Domino’s changes product launch strategy
ANN ARBOR, Mich. – Domino’s Pizza Inc. plans to slow its rate of product introductions while promoting the ease and speed of digital, on-line ordering, as opposed to phone call-in ordering. Domino’s Pizza will seek to launch products that will become permanent additions to its menu, as opposed to numerous limited-time offerings, said Patrick Doyle, president and CEO, in an Oct. 15 earnings conference call.
“We are not in the ‘product-of-the-month’ club anymore,” he said. “You are not going to see us launching things every six or eight weeks like we have in the past. We think that what we are doing is building overall brand momentum by focusing on fewer, bigger things that are truly improving the experience for our customers.”
Slowing the pace of product launches should have a positive effect, he said.
“It helps with execution in the stores, and it helps us make sure that the things that we are launching we’ve got right,” Doyle said.
A digital, on-line platform may help Domino’s build on its menu because people have the menu in front of them.
“In terms of digital orders, basically all of the customer metrics are better with digital orders, and most importantly the retention of those customers is higher because their customer satisfaction is higher and the frequency of those customers is higher,” Doyle said.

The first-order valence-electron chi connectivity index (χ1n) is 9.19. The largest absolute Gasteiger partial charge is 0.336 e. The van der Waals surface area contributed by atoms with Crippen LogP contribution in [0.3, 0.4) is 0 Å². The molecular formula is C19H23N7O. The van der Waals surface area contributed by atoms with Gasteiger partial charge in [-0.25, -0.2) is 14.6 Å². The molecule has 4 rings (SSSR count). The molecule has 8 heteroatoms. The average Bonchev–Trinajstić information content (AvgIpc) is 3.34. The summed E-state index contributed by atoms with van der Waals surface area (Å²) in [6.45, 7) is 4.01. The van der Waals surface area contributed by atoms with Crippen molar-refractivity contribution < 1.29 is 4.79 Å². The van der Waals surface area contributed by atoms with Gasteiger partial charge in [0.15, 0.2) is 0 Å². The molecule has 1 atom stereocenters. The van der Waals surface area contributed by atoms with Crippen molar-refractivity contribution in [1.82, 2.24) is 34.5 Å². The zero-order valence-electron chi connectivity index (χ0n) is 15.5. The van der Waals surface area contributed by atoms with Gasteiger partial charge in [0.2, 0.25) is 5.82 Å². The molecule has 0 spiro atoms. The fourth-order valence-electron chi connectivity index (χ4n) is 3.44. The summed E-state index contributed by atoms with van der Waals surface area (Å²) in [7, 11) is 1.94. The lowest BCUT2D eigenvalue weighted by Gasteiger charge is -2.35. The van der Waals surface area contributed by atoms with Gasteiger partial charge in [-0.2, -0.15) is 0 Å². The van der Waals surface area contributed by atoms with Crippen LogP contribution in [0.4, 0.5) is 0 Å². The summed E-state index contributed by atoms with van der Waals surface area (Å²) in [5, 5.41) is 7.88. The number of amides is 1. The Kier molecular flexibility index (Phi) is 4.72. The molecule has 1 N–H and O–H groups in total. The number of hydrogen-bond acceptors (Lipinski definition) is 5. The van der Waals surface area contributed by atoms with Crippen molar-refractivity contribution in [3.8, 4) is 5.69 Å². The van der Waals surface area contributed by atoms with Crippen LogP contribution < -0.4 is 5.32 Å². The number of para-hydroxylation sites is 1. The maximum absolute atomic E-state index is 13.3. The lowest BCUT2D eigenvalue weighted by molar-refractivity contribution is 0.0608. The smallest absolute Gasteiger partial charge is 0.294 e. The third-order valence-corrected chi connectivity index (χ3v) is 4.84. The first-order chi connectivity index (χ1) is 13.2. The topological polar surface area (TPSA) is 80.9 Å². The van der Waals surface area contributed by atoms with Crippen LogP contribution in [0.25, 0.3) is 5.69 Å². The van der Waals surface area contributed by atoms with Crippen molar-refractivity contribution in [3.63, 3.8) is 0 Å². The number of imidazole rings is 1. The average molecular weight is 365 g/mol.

Digital sales for Domino’s have reached about 40 percent of total sales, he said. Phone call-in orders are accounting for about 50 percent of sales, and walk-in orders are accounting for about 10 percent. Television advertisements for Domino’s are promoting the speed and ease of ordering digitally.
“Our customers can now create personalized profiles so they can save information, like credit card or address, as well as their favorite orders, letting them order in as little as five clicks or about 30 seconds,” Doyle said “This is great news, particularly for our mobile users who want speed and convenience while using a small keyboard. We expect this to be a very popular feature, and one we believe will give us a competitive advantage over a pizza company without this handy feature.”
On Oct. 15, Domino’s reported net income of $30.6 million, or diluted earnings per share of 51 cents, in the third quarter ended Sept. 8, which compared to net income of $26 million, or diluted earnings per share of 43 cents, in the third quarter of the previous year. Same-store sales growth, store count growth and a lower effective tax rate offset higher general and administrative expenses and a negative impact of foreign currency exchange rates. Third-quarter revenues rose 7 percent to $404.1 million from $378.1 million.
During the earnings conference call, Doyle recognized the success of the Handmade Pan Pizza introduced last year.
“Pan has certainly performed very, very well for us over the course of the past 12 months since its launch last year at the beginning of October, but digital also has been driving growth, and improved store operations have been driving growth, and I think there are a lot of things that have been contributing to it . . .,” he said.